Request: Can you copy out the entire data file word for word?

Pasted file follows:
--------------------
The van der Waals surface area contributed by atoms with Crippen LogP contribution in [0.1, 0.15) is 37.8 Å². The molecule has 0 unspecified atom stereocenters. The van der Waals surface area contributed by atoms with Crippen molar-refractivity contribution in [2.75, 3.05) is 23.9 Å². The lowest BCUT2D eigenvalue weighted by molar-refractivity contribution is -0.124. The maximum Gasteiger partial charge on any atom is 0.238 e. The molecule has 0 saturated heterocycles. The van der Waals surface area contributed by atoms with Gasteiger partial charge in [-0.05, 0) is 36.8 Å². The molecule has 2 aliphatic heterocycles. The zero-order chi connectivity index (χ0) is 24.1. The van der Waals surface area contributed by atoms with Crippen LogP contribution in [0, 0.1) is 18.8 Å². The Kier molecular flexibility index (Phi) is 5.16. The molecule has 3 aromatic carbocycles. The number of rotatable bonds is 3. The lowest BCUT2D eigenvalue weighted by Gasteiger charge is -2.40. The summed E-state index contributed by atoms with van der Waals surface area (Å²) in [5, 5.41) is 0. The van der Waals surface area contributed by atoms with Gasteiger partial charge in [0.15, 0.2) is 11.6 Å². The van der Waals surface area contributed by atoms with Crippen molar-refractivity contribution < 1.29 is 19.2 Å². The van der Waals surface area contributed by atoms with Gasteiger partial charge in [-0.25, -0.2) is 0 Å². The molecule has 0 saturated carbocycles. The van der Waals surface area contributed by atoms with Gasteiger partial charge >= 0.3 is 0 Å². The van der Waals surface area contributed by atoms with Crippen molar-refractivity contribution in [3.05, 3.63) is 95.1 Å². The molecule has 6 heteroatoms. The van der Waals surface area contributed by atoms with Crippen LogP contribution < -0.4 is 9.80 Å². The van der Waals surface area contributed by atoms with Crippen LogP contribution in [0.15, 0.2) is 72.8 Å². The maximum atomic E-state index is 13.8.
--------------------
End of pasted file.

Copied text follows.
The van der Waals surface area contributed by atoms with Crippen LogP contribution in [0.1, 0.15) is 37.8 Å². The molecule has 0 unspecified atom stereocenters. The van der Waals surface area contributed by atoms with Crippen molar-refractivity contribution in [2.75, 3.05) is 23.9 Å². The lowest BCUT2D eigenvalue weighted by molar-refractivity contribution is -0.124. The maximum Gasteiger partial charge on any atom is 0.238 e. The molecule has 0 saturated heterocycles. The van der Waals surface area contributed by atoms with Gasteiger partial charge in [-0.05, 0) is 36.8 Å². The molecule has 2 aliphatic heterocycles. The zero-order chi connectivity index (χ0) is 24.1. The van der Waals surface area contributed by atoms with Crippen LogP contribution in [0, 0.1) is 18.8 Å². The Kier molecular flexibility index (Phi) is 5.16. The molecule has 3 aromatic carbocycles. The number of rotatable bonds is 3. The lowest BCUT2D eigenvalue weighted by Gasteiger charge is -2.40. The summed E-state index contributed by atoms with van der Waals surface area (Å²) in [5, 5.41) is 0. The van der Waals surface area contributed by atoms with Gasteiger partial charge in [0.15, 0.2) is 11.6 Å². The van der Waals surface area contributed by atoms with Crippen molar-refractivity contribution < 1.29 is 19.2 Å². The van der Waals surface area contributed by atoms with Gasteiger partial charge in [-0.25, -0.2) is 0 Å². The molecule has 0 saturated carbocycles. The van der Waals surface area contributed by atoms with Gasteiger partial charge >= 0.3 is 0 Å². The van der Waals surface area contributed by atoms with Crippen molar-refractivity contribution in [3.05, 3.63) is 95.1 Å². The molecule has 6 heteroatoms. The van der Waals surface area contributed by atoms with Crippen LogP contribution < -0.4 is 9.80 Å². The van der Waals surface area contributed by atoms with Crippen LogP contribution in [0.15, 0.2) is 72.8 Å². The maximum atomic E-state index is 13.8.